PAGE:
Foreword Reviews

Wedding Vow

Love Whisper

Clarion Rating: 2 out of 5

Friendship and romance fit together in the historical novel Wedding Vow, in which two people lose the woman they love.

In Al Cadondon’s romance novel Wedding Vow, a man who loses the love of his life finds an unexpected connection with his beloved’s best friend.

During the Vietnam War era, Albert, who’s in the navy, prepares to marry Glenda. When she dies before they can exchange their wedding vows, her best friend, Brenda, steps in to fill the void in Albert’s life. Each hears whispers from Glenda, encouraging them to take care of one another. Their friendship becomes a romance. But with Albert deployed overseas, and Brenda facing a stalker situation at work, it becomes unclear whether that newfound love will survive.

Albert and Brenda, who were thrown together by circumstance, don’t often seem like a strong or sympathetic couple. Their connection is superficial and troubling: he slaps her face to establish dominance, for example, and cheats on her while he is overseas. Later, he keeps his indiscretions a secret from her.

Also off-putting and inauthentic is the fact that all of the women whom Albert encounters flirt with him. Some sleep with him; he never mentions to them that he’s attached. Though he hopes to reunite with Brenda after his tour of duty, Albert remains static throughout; his flaws and lack of growth make him unappealing. Meanwhile, Brenda is developed in terms of her continuing work as a nurse, and through how she weathers the dangerous attentions of a former patient.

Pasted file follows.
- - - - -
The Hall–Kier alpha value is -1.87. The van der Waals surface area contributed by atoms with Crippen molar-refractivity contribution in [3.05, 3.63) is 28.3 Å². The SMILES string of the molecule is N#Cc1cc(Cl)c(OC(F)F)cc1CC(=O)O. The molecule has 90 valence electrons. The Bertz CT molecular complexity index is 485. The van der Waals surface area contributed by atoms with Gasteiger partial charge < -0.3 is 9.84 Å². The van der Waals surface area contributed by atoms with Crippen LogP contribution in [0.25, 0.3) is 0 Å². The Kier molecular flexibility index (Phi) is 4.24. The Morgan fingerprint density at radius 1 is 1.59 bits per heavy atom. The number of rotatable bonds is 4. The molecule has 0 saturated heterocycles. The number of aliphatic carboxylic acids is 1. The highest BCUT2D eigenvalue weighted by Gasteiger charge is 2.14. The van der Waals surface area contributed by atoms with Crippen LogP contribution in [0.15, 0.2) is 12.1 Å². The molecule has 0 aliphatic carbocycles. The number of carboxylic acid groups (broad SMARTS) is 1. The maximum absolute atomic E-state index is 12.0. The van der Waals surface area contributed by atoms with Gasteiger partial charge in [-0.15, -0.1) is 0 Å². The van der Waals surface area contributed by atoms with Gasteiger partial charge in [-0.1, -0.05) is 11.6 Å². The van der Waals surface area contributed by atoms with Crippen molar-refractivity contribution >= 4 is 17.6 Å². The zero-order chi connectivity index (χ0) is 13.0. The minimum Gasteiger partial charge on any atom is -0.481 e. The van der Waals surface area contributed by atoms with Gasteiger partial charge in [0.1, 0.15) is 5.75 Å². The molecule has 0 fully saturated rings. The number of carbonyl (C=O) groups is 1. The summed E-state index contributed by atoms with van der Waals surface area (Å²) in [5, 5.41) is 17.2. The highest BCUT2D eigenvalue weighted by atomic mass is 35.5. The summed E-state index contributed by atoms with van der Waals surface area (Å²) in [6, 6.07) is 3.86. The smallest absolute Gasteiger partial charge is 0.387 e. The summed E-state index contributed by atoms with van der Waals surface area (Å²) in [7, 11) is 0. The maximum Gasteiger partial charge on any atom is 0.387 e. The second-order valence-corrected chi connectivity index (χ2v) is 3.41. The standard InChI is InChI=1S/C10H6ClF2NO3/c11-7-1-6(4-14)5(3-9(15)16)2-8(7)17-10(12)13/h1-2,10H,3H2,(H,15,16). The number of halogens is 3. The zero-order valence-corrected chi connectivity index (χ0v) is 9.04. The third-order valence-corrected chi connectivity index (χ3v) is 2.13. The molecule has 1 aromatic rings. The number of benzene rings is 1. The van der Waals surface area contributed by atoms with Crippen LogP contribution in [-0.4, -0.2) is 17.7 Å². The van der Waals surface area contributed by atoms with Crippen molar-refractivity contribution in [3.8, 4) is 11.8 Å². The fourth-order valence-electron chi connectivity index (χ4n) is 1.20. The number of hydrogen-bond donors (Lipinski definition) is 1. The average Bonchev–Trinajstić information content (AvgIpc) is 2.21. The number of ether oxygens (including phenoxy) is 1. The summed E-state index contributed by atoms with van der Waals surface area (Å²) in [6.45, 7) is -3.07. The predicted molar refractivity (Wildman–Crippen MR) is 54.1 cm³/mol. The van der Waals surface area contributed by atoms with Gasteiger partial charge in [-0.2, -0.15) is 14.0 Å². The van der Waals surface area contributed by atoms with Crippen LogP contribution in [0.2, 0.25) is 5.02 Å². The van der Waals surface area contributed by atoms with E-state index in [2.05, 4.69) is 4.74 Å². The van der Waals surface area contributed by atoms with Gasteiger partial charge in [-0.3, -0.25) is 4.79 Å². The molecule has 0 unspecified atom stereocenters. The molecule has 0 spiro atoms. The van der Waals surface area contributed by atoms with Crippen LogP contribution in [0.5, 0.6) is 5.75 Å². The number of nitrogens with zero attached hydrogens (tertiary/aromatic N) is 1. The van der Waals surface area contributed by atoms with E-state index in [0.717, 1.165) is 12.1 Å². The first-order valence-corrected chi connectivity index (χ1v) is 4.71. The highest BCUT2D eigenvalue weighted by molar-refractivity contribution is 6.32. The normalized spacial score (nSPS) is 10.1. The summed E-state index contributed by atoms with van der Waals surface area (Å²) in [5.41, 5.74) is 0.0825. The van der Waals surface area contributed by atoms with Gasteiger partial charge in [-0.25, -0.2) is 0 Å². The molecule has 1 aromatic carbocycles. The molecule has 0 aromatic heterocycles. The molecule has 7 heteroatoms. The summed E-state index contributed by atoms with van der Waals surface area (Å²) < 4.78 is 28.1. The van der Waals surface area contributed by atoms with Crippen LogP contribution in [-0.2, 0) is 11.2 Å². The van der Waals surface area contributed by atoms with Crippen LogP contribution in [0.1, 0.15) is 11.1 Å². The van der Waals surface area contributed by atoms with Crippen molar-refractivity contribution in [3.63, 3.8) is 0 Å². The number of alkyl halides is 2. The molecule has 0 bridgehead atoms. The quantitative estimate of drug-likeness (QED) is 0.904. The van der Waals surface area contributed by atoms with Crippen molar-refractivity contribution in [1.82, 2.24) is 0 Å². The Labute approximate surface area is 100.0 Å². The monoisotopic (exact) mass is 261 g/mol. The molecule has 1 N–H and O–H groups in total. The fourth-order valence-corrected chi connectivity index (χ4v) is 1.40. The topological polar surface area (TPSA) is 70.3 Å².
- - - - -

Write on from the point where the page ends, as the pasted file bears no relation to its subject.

Redundant descriptions proliferate the prose, whose characters act in ways that are contradictory to the book’s descriptions. The cast’s exchanges are wooden and repetitive, and too many characters are introduced who have little real impact on Albert and Brenda’s story. The settings and era, both of which are significant, are under established, too. Frequent jumps between viewpoints slow the book’s progression, and typographical and punctuation errors appear throughout the book, further impeding investment.

The fruition of the promised wedding is continually delayed by the characters’ circumstances and decisions. The appearance of a butterfly is used to convey Glenda’s late blessing upon the couple, but given the events that preceded it (including Albert’s decision to flirt with Maryanne, Glenda’s younger sister, and reignite his relationships with old flames abroad), it’s an unconvincing development.

Friendship and romance fit together in the historical novel Wedding Vow, in which two people lose the woman they love.

Reviewed by Jeana Jorgensen

Disclosure: This article is not an endorsement, but a review. The publisher of this book provided free copies of the book and paid a small fee to have their book reviewed by a professional reviewer. Foreword Reviews and Clarion Reviews make no guarantee that the publisher will receive a positive review. Foreword Magazine, Inc. is disclosing this in accordance with the Federal Trade Commission’s 16 CFR, Part 255.

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